O'Keeffe Flower Painting, Tiffany Glass Lead Sotheby's Sales

  • May 20, 2015 21:52

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Detail Tiffany "River of Life" Window that fetched $394,000 (estimate $200/300,000).
Sotheby's

Masterworks of Tiffany and Prewar Design from the Warshawsky Collection led Sotheby's sale on May 19 to $8 Million total, topped by a Tiffany "Oriental Poppy" Floor Lamp which sold for $1.1 Million, an auction record for the model. The next day American Art fetched a total $38.3 million, just under its high estimate of $39.7 million and with a strong sell-through rate of 85.4% by lot.

Sotheby's statement:

The auction was led by White Calla Lily, a prime example of Georgia O’Keeffe’s iconic flower paintings that the artist kept in her own collection until her death in 1986, and which has remained in the same private collection for more than two decades. The final price of $8,986,000 marks the second-highest auction result for any work by the artist (estimate $8–12 million). - White Calla Lily follows the sale of Jimson Weed/White Flower No. 1 for $44.4 million in Sotheby’s previous sale of American Art (November 2014), which set the current auction record for O’Keeffe as well as for any female artist.

Georgia O'Keeffe, White Calla Lily from 1927 (estimate $8–12 million) brought $8,986,000.
Sotheby's

Three works by Modern master Milton Avery together brought $5.5 million, led by Spring in Vermont from 1945 that fetched $3,370,000 – the second-highest auction result for any work by the artist (estimate $1.5–2.5 million). The result follows the May 2014 sale of Avery’s March and Sally Outdoors at Sotheby’s for $5.7 million, which remains the auction record for the artist.

A number of strong prices for American Illustration were led by Norman Rockwell’s The Bookworm from 1926 that achieved $3,834,000 (estimate $1.5–2.5 million), as well as Maxfield Parrish’s Two Cooks and a Haggis that sold for $1,570,000 (estimate $300/500,000). The Bookworm came to auction from the collection noted Chicago businessman Roy Warshawsky and his wife Sarita.

A significant group of late-19th and early-20th century works emerging after decades in the same distinguished private collection together totaled $7.7 million, exceeding their high expectation of $5.5 million. The collection was led by Parrish’s Two Cooks and a Haggis as well as Martin Johnson Heade’s Two Fishermen in the Marsh, which sold for $970,000 (estimate $700,000 – 1 million), and Thomas Moran’s Clouds in the Canyon that brought $910,000 (estimate $600/800,000)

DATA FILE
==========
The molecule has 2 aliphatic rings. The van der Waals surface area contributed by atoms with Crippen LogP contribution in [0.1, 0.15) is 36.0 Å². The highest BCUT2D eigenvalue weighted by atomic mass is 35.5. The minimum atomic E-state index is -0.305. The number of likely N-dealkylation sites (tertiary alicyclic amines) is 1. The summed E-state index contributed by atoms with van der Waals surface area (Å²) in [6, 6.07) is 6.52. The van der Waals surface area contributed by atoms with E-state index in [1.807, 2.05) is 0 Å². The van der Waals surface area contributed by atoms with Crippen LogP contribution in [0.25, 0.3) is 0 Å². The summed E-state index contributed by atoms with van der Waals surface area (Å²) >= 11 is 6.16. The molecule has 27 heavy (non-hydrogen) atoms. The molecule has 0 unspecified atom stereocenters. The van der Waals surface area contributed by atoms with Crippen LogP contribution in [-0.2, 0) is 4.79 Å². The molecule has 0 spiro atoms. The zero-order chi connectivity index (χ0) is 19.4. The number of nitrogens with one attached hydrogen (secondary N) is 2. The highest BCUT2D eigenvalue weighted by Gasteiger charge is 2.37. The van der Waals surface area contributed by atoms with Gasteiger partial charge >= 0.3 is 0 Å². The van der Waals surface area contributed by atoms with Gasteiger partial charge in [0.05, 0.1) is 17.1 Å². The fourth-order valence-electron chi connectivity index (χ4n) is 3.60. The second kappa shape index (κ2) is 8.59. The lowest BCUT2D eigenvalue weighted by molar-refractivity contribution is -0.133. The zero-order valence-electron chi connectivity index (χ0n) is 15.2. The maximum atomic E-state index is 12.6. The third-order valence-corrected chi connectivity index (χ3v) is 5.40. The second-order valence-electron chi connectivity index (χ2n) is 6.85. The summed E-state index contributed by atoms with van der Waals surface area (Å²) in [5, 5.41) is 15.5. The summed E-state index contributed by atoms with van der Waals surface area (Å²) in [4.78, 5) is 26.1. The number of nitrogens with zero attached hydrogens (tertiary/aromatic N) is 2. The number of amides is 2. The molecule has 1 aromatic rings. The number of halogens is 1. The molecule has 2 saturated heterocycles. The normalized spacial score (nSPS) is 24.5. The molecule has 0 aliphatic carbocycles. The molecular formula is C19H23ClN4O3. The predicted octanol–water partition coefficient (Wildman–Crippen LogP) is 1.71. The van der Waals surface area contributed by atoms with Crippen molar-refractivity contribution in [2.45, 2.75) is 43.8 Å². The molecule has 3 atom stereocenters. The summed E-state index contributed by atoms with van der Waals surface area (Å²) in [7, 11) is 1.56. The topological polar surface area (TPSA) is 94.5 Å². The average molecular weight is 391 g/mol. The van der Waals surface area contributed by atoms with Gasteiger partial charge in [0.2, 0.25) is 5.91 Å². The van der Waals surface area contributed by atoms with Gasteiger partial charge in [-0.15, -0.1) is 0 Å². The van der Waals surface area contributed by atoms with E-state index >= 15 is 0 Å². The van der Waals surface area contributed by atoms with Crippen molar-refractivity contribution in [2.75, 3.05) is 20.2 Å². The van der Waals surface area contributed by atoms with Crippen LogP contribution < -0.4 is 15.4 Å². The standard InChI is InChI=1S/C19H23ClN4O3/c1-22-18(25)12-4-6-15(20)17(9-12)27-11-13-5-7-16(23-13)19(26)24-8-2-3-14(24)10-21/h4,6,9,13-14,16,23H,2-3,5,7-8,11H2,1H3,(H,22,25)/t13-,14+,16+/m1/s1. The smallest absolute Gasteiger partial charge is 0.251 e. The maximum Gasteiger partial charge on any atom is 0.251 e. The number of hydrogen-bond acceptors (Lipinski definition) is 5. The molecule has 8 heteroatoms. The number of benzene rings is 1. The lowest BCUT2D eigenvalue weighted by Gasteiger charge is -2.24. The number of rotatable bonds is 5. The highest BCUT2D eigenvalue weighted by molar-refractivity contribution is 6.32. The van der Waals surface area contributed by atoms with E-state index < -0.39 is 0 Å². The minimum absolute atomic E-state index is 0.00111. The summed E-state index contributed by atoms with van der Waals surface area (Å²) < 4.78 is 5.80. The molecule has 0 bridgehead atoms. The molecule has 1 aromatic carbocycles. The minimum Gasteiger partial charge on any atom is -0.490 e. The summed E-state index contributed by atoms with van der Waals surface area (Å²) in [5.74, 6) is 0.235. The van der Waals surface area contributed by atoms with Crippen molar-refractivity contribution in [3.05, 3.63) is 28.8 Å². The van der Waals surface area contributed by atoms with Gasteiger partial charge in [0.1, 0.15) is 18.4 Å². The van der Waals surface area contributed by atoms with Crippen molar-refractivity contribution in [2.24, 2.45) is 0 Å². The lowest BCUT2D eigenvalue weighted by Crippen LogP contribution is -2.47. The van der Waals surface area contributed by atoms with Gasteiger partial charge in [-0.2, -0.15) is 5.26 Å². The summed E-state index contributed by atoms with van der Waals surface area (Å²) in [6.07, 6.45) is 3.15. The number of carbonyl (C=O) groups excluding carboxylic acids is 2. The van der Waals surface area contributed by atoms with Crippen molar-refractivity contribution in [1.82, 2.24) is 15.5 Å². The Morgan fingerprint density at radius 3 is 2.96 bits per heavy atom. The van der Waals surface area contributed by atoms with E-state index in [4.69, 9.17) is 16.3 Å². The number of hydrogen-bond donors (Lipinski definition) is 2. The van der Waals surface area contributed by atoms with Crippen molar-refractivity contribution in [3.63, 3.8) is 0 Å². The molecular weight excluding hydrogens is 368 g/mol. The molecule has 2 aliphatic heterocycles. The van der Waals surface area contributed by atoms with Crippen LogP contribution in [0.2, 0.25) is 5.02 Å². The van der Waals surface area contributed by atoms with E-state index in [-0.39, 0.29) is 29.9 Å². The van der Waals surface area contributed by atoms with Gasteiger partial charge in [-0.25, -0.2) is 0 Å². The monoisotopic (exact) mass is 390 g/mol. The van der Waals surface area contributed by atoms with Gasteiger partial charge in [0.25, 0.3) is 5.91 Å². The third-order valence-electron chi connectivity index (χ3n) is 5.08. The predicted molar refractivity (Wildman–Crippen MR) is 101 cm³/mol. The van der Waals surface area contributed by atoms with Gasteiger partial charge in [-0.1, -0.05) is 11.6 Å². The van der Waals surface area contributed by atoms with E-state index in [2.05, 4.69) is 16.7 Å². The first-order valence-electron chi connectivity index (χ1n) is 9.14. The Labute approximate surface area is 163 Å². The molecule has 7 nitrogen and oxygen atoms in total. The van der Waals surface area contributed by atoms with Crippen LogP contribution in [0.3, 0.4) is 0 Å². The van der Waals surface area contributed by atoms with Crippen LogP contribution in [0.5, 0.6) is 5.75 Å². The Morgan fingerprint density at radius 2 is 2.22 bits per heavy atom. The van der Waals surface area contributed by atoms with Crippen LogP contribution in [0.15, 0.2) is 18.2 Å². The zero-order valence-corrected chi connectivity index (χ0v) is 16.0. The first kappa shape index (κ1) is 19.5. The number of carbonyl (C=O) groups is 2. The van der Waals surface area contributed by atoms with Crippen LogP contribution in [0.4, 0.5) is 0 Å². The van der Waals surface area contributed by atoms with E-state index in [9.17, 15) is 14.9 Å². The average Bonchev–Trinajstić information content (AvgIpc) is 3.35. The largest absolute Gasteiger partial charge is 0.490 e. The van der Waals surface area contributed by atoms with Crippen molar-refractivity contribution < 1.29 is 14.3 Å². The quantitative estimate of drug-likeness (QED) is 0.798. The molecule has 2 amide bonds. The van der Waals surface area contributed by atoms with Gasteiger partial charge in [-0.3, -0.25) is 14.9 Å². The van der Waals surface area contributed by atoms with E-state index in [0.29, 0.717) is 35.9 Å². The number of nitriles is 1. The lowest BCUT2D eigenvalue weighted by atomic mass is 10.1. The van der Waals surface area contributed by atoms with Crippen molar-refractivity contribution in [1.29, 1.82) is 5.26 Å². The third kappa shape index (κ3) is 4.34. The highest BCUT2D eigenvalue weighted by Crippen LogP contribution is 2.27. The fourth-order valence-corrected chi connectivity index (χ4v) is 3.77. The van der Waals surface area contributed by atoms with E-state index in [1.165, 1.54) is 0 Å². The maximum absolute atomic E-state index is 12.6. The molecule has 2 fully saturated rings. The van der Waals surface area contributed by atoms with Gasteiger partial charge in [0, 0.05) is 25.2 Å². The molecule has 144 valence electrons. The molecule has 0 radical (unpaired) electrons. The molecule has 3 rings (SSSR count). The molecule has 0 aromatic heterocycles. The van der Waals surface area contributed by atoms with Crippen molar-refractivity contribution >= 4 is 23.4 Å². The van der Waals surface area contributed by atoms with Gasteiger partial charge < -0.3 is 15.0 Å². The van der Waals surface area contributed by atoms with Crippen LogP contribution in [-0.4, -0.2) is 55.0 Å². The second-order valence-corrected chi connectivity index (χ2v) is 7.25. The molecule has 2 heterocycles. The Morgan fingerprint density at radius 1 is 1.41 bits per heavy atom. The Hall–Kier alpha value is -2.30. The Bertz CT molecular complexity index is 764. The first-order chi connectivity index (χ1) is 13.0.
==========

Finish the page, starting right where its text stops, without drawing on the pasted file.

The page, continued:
New benchmark prices were established for five artists: John Frederick Peto, James Peale, Kenneth Southworth Davies, Otis Kaye and Charles Webster Hawthorne.

Sotheby’s auction dedicated to masterworks of Tiffany & Prewar Design from The Warshawsky Collection achieved 98.6% of all lots sold (sale estimate $5.3/7.9 million). Fierce demand for the collection’s many treasures drove more than 75% of all 138 lots on offer to exceed their pre-sale high estimates.

The sale featured a comprehensive selection of more than 90 Tiffany Studios works spanning every artistic discipline of the famed firm, led by an "Oriental Poppy" Floor Lamp circa 1910 that achieved $1,066,000 and set a world auction record for the model (estimate $400/600,000). -

Twelve Tiffany works surpassed $100,000, including an extraordinary "Iris" Lantern circa 1905 that brought $490,000 (estimate $400/600,000) – also marking a world auction record for the model – and the "River of Life" Window that fetched $394,000 (estimate $200/300,000).

In addition to masterworks by Tiffany, the sale offered important European and American Prewar Design by such artists as Archibald Knox, René Lalique and Louis Sullivan.

A Gold, Aquamarine, Diamond and Plique-à-Jour Enamel Dragonfly Pendant-Necklace crafted by Lalique circa 1903-1904 achieved $212,500, more than doubling its high estimate of $100,000.

The collection offered one of the most important selections of silver and metalwork designed by Archibald Knox for the famous Liberty & Co. ever to appear at auction. Two of these examples exceeded $100,000, led by a rare "Cymric" Clock that more than quadrupled its $30,000 high estimate in selling for $125,000.


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